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North Dakota Energy Spotlight – Biofuels and Renewable Energy Standards

The Energy Policy Act of 2005 established Renewable Fuel Standards (RFS), requiring 7.5 billion gallons of renewable fuel be blended into gasoline by 2012. In 2007, the Energy Independence and Security Act expanded the RFS program by requiring 36  billion gallons of renewable fuel to be used in transportation fuel by 2022. The renewable fuels allowed include traditional ethanol  and other biofuels and biodiesels.

Renewable Fuels Standard Graph

Renewable Fuels Standards chart, courtesy of North Dakota Ethanol Council

Conventional biofuel – liquid fuel derived from fermentations of sugars (derived from sugar or starch rich crops, like corn) or  esterification of fatty acids (derived from vegetable oil or animal fat). The process is relatively simple and the most common liquid biofuels are grain ethanol and biodiesel.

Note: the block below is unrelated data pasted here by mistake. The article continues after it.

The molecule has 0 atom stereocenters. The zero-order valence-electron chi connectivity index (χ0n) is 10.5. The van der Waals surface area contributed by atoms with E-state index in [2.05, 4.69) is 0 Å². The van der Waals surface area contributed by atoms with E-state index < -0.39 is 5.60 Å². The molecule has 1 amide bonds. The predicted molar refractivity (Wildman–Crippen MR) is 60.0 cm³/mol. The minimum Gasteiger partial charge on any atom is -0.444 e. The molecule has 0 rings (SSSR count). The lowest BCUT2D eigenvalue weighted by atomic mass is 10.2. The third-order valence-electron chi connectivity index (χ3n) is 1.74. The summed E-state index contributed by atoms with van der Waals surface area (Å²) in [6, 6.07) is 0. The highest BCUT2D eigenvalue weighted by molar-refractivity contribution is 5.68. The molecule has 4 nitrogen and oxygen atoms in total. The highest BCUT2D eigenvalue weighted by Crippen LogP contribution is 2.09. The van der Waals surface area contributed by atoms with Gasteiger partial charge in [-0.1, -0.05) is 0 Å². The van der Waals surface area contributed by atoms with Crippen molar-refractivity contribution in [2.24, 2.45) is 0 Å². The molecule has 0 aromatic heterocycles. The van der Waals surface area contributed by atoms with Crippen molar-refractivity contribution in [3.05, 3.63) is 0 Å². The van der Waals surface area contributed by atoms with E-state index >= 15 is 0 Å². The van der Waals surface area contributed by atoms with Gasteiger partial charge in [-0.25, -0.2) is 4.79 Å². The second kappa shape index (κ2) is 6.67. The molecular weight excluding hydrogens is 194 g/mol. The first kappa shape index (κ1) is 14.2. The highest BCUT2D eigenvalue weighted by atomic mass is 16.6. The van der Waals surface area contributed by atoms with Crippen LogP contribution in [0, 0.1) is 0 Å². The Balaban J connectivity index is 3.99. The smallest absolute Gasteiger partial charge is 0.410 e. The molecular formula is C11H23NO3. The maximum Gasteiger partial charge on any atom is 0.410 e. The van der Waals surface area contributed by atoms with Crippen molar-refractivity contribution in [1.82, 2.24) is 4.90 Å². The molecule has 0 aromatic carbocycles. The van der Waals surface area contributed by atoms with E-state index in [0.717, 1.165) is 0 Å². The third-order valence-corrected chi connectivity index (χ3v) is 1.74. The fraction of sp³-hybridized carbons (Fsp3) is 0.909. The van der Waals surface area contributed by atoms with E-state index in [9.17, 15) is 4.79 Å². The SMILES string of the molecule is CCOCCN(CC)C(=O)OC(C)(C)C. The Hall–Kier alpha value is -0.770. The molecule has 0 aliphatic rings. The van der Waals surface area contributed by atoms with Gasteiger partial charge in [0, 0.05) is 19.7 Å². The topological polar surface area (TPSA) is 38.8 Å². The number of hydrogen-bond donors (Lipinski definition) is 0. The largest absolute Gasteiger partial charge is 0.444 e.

Advanced biofuel – liquid fuel derived from a biochemical process of renewable biomass. Liquid biofuels produced from  sustainable plant residues, as opposed to food grains, such as wood waste or grasses, form this category.

Green gasCellulosic ethanol – liquid fuel derived by first extracting the sugars by breaking down the complex cellulosic structure of  cellulosic feedstock to simple sugars chemically by hydrolysis reaction and then fermenting the sugar to ethanol. The process is more complicated and influenced by feedstock characteristics compared to starch-based grain ethanol. Examples: ethanol from  wood chips, grasses, crop biomass.

Biodiesel – an ester made by chemically combined fatty acids and alcohol, having properties similar to petroleum diesel fuel.  Fatty acids can be derived from vegetable oils or animal fat and the alcohol is usually methanol.

Read the full report of Great Plains Energy Corridor Spotlight on North Dakota Energy and request a hard copy here.

You may be interested in:
North Dakota Ethanol Council
U.S. Environmental Protection Agency Renewable Fuels Standard Program
Renewable Fuels Association

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